Another speaker from the Guardian talked about the paper’s very bold initiative to make much of their data open to the public. They have RSS feeds, an API system, and a sophisticated tagging system. I found their DataBlog one of the most interesting initiatives in that many of the facts that are researched by journalists have been aggregated for later use and open to the public.

The Guardian’s initiative to crowd source the expenses claims-documents of MPS was also discussed; along with the limitations and opportunities of this approach.

Digital copyright: it’s all wrong

A draft treaty proposes draconian measures to protect copyright.

THE forces of reaction are fighting back. As they often do, they are carrying out their planning in secret, in the knowledge that if more people knew of their activities they would not be allowed to get away with it (link)

eArts and eHumanities – eScience technologies and methodologies in Arts and Humanities research

This workshop is being held as part of the Open Grid Forum in Manchester next Monday May 5.

Andreas Aschenbrenner (TextGrid), Stephen Beck (HASS-RG), Tobias Blanke (AHeSSC), Allison Clark (HASS-RG), Stuart Dunn (AHeSSC), Peter Gietz (TextGrid), Mark Hedges (AHDS)

The first session will be a Birds of a Feather session – presenting the work of TextGrid in Germany, the Arts and Humanities e-Science Initiative in the UK, and related projects in the US.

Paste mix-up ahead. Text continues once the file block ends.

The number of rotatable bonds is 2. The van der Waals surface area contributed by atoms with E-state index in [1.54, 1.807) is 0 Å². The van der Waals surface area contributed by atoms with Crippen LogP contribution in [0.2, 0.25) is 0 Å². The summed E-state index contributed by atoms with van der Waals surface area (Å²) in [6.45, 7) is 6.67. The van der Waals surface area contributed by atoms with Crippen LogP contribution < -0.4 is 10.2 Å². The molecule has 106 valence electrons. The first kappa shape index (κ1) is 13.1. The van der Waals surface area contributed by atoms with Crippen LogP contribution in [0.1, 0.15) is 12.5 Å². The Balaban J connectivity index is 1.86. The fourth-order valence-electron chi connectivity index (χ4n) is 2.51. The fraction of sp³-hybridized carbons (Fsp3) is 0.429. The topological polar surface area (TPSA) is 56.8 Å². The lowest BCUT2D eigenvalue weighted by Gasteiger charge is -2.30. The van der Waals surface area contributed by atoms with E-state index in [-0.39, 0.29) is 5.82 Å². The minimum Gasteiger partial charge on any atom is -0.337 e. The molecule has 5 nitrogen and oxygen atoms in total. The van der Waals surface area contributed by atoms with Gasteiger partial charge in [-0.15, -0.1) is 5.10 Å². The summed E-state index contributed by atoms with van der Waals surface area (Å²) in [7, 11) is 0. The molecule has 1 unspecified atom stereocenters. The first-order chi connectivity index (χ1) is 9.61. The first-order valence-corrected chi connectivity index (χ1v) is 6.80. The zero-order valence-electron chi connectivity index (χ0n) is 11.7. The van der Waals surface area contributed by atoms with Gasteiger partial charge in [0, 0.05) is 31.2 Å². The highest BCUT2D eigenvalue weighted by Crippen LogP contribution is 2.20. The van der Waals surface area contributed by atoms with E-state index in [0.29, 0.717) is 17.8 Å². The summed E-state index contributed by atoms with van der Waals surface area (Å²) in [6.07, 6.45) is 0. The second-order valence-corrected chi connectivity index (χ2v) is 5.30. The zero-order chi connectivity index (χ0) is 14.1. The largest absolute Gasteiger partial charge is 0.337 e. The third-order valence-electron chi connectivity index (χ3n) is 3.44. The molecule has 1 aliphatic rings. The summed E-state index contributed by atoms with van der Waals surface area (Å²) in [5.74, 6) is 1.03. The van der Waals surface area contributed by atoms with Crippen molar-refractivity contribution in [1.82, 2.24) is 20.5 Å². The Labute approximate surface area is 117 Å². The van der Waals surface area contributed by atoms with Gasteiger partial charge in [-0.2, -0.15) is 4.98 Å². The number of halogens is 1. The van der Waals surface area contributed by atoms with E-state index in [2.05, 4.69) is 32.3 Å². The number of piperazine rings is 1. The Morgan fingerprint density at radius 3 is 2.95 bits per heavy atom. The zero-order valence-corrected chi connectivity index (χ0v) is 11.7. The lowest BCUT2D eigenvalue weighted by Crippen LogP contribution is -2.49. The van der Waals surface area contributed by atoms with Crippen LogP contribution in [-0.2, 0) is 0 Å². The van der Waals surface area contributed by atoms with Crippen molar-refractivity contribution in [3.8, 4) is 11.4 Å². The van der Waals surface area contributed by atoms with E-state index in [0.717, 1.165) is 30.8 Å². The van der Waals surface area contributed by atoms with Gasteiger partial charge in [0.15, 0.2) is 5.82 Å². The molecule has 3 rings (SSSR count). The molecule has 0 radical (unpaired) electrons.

The second session will discuss how to cooperate better on emerging standards and tools for eHumanities and eArts.
In the first session interested projects present their work, find common interests, discuss about desirable service structures for research in the Arts and Humanities, and detect areas of standardization needs.

Session contributors include:
– David de Roure (Southampton) will speak about the usage of Semantic Grid technologies in musicology research support
– Andreas Aschenbrenner (University of Goettingen, TextGrid) will introduce the concept of e-Humanities and the new European research infrastructure to support arts and humanities research (
– Peter Gietz (TextGrid) will present the work at TextGrid (, a virtual workbench to support research in textual studies
– Alex Voss (NCeSS) will present on collaboration support for virtual research communities (link).

Fast Facts Found Online

This article appeared in the Sydney Morning Herald today. There is a small quote from myself on the use of Wikipedia for research.

David Adams talks to four Australians who have helped to build the collaborative online giant that is Wikipedia.